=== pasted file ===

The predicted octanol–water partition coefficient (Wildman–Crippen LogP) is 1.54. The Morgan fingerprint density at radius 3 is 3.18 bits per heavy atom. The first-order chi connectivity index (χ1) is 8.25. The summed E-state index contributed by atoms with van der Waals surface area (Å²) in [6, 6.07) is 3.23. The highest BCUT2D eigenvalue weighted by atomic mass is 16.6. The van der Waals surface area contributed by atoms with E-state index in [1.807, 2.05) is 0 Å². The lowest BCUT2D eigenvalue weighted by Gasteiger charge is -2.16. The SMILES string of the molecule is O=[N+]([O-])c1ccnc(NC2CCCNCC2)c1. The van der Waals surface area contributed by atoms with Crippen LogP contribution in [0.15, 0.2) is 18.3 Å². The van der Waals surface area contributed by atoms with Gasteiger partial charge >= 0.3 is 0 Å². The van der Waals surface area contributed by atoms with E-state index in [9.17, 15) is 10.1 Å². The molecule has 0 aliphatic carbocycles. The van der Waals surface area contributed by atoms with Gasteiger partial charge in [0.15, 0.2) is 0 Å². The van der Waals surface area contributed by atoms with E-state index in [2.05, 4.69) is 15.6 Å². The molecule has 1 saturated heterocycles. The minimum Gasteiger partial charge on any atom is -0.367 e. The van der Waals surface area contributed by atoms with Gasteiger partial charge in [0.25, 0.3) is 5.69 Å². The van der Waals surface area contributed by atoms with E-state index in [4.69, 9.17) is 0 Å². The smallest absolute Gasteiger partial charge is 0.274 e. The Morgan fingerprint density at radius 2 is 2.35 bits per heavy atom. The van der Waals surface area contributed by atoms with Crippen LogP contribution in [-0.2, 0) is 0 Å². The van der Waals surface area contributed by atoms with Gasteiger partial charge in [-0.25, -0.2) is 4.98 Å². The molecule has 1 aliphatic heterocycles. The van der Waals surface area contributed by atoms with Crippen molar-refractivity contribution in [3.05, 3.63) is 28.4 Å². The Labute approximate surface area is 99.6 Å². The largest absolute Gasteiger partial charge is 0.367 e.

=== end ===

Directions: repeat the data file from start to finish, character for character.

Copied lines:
The predicted octanol–water partition coefficient (Wildman–Crippen LogP) is 1.54. The Morgan fingerprint density at radius 3 is 3.18 bits per heavy atom. The first-order chi connectivity index (χ1) is 8.25. The summed E-state index contributed by atoms with van der Waals surface area (Å²) in [6, 6.07) is 3.23. The highest BCUT2D eigenvalue weighted by atomic mass is 16.6. The van der Waals surface area contributed by atoms with E-state index in [1.807, 2.05) is 0 Å². The lowest BCUT2D eigenvalue weighted by Gasteiger charge is -2.16. The SMILES string of the molecule is O=[N+]([O-])c1ccnc(NC2CCCNCC2)c1. The van der Waals surface area contributed by atoms with Crippen LogP contribution in [0.15, 0.2) is 18.3 Å². The van der Waals surface area contributed by atoms with Gasteiger partial charge >= 0.3 is 0 Å². The van der Waals surface area contributed by atoms with E-state index in [9.17, 15) is 10.1 Å². The molecule has 0 aliphatic carbocycles. The van der Waals surface area contributed by atoms with Gasteiger partial charge in [0.15, 0.2) is 0 Å². The van der Waals surface area contributed by atoms with E-state index in [2.05, 4.69) is 15.6 Å². The molecule has 1 saturated heterocycles. The minimum Gasteiger partial charge on any atom is -0.367 e. The van der Waals surface area contributed by atoms with Gasteiger partial charge in [0.25, 0.3) is 5.69 Å². The van der Waals surface area contributed by atoms with E-state index in [4.69, 9.17) is 0 Å². The smallest absolute Gasteiger partial charge is 0.274 e. The Morgan fingerprint density at radius 2 is 2.35 bits per heavy atom. The van der Waals surface area contributed by atoms with Crippen LogP contribution in [-0.2, 0) is 0 Å². The van der Waals surface area contributed by atoms with Gasteiger partial charge in [-0.25, -0.2) is 4.98 Å². The molecule has 1 aliphatic heterocycles. The van der Waals surface area contributed by atoms with Crippen molar-refractivity contribution in [3.05, 3.63) is 28.4 Å². The Labute approximate surface area is 99.6 Å². The largest absolute Gasteiger partial charge is 0.367 e.